Arvel  Parker

Arvel Parker


VS Code April Update is Out w/ Faster Syntax Highlighting

It’s incredible what VS Code is able to do from month to month. The dev team has consistently put out features and updates every month. We’ve got 1.45 out this month with some nice additions. Add this update to the announcement of GitHub Codespaces and it’s already a great month.

#vs code

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VS Code April Update is Out w/ Faster Syntax Highlighting
Arvel  Parker

Arvel Parker


VS Code April Update is Out w/ Faster Syntax Highlighting

It’s incredible what VS Code is able to do from month to month. The dev team has consistently put out features and updates every month. We’ve got 1.45 out this month with some nice additions. Add this update to the announcement of GitHub Codespaces and it’s already a great month.

#vs code

Tyrique  Littel

Tyrique Littel


Static Code Analysis: What It Is? How to Use It?

Static code analysis refers to the technique of approximating the runtime behavior of a program. In other words, it is the process of predicting the output of a program without actually executing it.

Lately, however, the term “Static Code Analysis” is more commonly used to refer to one of the applications of this technique rather than the technique itself — program comprehension — understanding the program and detecting issues in it (anything from syntax errors to type mismatches, performance hogs likely bugs, security loopholes, etc.). This is the usage we’d be referring to throughout this post.

“The refinement of techniques for the prompt discovery of error serves as well as any other as a hallmark of what we mean by science.”

  • J. Robert Oppenheimer


We cover a lot of ground in this post. The aim is to build an understanding of static code analysis and to equip you with the basic theory, and the right tools so that you can write analyzers on your own.

We start our journey with laying down the essential parts of the pipeline which a compiler follows to understand what a piece of code does. We learn where to tap points in this pipeline to plug in our analyzers and extract meaningful information. In the latter half, we get our feet wet, and write four such static analyzers, completely from scratch, in Python.

Note that although the ideas here are discussed in light of Python, static code analyzers across all programming languages are carved out along similar lines. We chose Python because of the availability of an easy to use ast module, and wide adoption of the language itself.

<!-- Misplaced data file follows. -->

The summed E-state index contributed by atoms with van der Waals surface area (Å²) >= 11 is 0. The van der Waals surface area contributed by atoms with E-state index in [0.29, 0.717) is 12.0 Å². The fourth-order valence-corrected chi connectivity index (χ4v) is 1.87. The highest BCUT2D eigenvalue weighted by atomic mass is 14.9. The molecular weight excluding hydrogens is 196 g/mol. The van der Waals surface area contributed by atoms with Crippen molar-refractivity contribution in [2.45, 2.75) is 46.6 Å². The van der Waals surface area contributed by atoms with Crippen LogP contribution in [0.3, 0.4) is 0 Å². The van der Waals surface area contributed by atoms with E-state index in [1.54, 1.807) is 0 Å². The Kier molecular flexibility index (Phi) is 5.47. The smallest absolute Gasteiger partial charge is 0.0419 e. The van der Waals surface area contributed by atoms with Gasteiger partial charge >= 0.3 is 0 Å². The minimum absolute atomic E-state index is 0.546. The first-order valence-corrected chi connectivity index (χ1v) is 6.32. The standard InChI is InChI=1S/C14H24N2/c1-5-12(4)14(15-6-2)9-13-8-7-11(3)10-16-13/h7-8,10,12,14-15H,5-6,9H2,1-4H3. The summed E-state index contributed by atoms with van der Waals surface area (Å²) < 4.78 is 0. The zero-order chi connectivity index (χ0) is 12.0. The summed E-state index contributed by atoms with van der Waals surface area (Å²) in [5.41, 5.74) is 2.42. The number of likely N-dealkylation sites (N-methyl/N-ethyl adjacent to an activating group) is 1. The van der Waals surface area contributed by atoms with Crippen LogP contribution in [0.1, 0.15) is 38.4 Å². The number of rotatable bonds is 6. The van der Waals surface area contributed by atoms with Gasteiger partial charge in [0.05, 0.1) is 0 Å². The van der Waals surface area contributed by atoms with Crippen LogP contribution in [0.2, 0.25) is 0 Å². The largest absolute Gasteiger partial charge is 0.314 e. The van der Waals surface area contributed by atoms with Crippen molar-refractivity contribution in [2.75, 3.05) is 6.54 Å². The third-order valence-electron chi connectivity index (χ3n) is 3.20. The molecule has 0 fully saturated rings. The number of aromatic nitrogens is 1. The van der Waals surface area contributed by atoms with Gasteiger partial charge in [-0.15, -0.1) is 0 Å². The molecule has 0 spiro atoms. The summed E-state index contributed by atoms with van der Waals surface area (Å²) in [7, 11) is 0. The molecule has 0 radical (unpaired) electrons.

How does it all work?

Before a computer can finally “understand” and execute a piece of code, it goes through a series of complicated transformations:

static analysis workflow

As you can see in the diagram (go ahead, zoom it!), the static analyzers feed on the output of these stages. To be able to better understand the static analysis techniques, let’s look at each of these steps in some more detail:


The first thing that a compiler does when trying to understand a piece of code is to break it down into smaller chunks, also known as tokens. Tokens are akin to what words are in a language.

A token might consist of either a single character, like (, or literals (like integers, strings, e.g., 7Bob, etc.), or reserved keywords of that language (e.g, def in Python). Characters which do not contribute towards the semantics of a program, like trailing whitespace, comments, etc. are often discarded by the scanner.

Python provides the tokenize module in its standard library to let you play around with tokens:



import io


import tokenize



code = b"color = input('Enter your favourite color: ')"



for token in tokenize.tokenize(io.BytesIO(code).readline):





TokenInfo(type=62 (ENCODING),  string='utf-8')


TokenInfo(type=1  (NAME),      string='color')


TokenInfo(type=54 (OP),        string='=')


TokenInfo(type=1  (NAME),      string='input')


TokenInfo(type=54 (OP),        string='(')


TokenInfo(type=3  (STRING),    string="'Enter your favourite color: '")


TokenInfo(type=54 (OP),        string=')')


TokenInfo(type=4  (NEWLINE),   string='')


TokenInfo(type=0  (ENDMARKER), string='')

(Note that for the sake of readability, I’ve omitted a few columns from the result above — metadata like starting index, ending index, a copy of the line on which a token occurs, etc.)

#code quality #code review #static analysis #static code analysis #code analysis #static analysis tools #code review tips #static code analyzer #static code analysis tool #static analyzer

Samanta  Moore

Samanta Moore


Guidelines for Java Code Reviews

Get a jump-start on your next code review session with this list.

Having another pair of eyes scan your code is always useful and helps you spot mistakes before you break production. You need not be an expert to review someone’s code. Some experience with the programming language and a review checklist should help you get started. We’ve put together a list of things you should keep in mind when you’re reviewing Java code. Read on!

1. Follow Java Code Conventions

2. Replace Imperative Code With Lambdas and Streams

3. Beware of the NullPointerException

4. Directly Assigning References From Client Code to a Field

5. Handle Exceptions With Care

#java #code quality #java tutorial #code analysis #code reviews #code review tips #code analysis tools #java tutorial for beginners #java code review

Houston  Sipes

Houston Sipes


How to Find the Stinky Parts of Your Code (Part II)

There are more code smells. Let’s keep changing the aromas. We see several symptoms and situations that make us doubt the quality of our development. Let’s look at some possible solutions.

Most of these smells are just hints of something that might be wrong. They are not rigid rules.

This is part II. Part I can be found here.

Code Smell 06 - Too Clever Programmer

The code is difficult to read, there are tricky with names without semantics. Sometimes using language’s accidental complexity.

_Image Source: NeONBRAND on _Unsplash


  • Readability
  • Maintainability
  • Code Quality